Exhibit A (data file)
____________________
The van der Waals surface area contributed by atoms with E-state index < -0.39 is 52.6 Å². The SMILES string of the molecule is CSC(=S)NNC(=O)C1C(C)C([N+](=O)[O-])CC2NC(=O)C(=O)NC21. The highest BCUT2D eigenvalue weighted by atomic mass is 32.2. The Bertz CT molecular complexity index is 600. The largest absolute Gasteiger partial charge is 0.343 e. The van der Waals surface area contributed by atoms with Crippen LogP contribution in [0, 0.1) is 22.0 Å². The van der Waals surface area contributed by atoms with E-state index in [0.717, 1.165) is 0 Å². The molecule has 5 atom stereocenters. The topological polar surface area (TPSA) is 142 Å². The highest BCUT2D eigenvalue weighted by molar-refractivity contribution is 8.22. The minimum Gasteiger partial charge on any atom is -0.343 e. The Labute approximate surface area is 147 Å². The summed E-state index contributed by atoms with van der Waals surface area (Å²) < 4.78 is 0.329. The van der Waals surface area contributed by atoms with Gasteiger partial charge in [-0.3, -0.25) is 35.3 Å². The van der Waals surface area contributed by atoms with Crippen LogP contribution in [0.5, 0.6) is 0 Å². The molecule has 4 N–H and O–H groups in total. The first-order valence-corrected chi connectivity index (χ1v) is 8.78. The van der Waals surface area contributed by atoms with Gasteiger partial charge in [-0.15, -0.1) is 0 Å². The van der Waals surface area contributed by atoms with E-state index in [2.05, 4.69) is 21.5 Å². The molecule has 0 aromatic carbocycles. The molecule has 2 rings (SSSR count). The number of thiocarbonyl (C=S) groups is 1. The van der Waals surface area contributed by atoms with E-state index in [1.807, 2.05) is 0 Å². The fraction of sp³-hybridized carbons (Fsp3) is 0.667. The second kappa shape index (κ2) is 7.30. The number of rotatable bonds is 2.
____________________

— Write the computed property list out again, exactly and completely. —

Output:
The van der Waals surface area contributed by atoms with E-state index < -0.39 is 52.6 Å². The SMILES string of the molecule is CSC(=S)NNC(=O)C1C(C)C([N+](=O)[O-])CC2NC(=O)C(=O)NC21. The highest BCUT2D eigenvalue weighted by atomic mass is 32.2. The Bertz CT molecular complexity index is 600. The largest absolute Gasteiger partial charge is 0.343 e. The van der Waals surface area contributed by atoms with Crippen LogP contribution in [0, 0.1) is 22.0 Å². The van der Waals surface area contributed by atoms with E-state index in [0.717, 1.165) is 0 Å². The molecule has 5 atom stereocenters. The topological polar surface area (TPSA) is 142 Å². The highest BCUT2D eigenvalue weighted by molar-refractivity contribution is 8.22. The minimum Gasteiger partial charge on any atom is -0.343 e. The Labute approximate surface area is 147 Å². The summed E-state index contributed by atoms with van der Waals surface area (Å²) < 4.78 is 0.329. The van der Waals surface area contributed by atoms with Gasteiger partial charge in [-0.3, -0.25) is 35.3 Å². The van der Waals surface area contributed by atoms with Crippen LogP contribution in [0.5, 0.6) is 0 Å². The molecule has 4 N–H and O–H groups in total. The first-order valence-corrected chi connectivity index (χ1v) is 8.78. The van der Waals surface area contributed by atoms with Gasteiger partial charge in [-0.15, -0.1) is 0 Å². The van der Waals surface area contributed by atoms with E-state index in [2.05, 4.69) is 21.5 Å². The molecule has 0 aromatic carbocycles. The molecule has 2 rings (SSSR count). The number of thiocarbonyl (C=S) groups is 1. The van der Waals surface area contributed by atoms with E-state index in [1.807, 2.05) is 0 Å². The fraction of sp³-hybridized carbons (Fsp3) is 0.667. The second kappa shape index (κ2) is 7.30. The number of rotatable bonds is 2.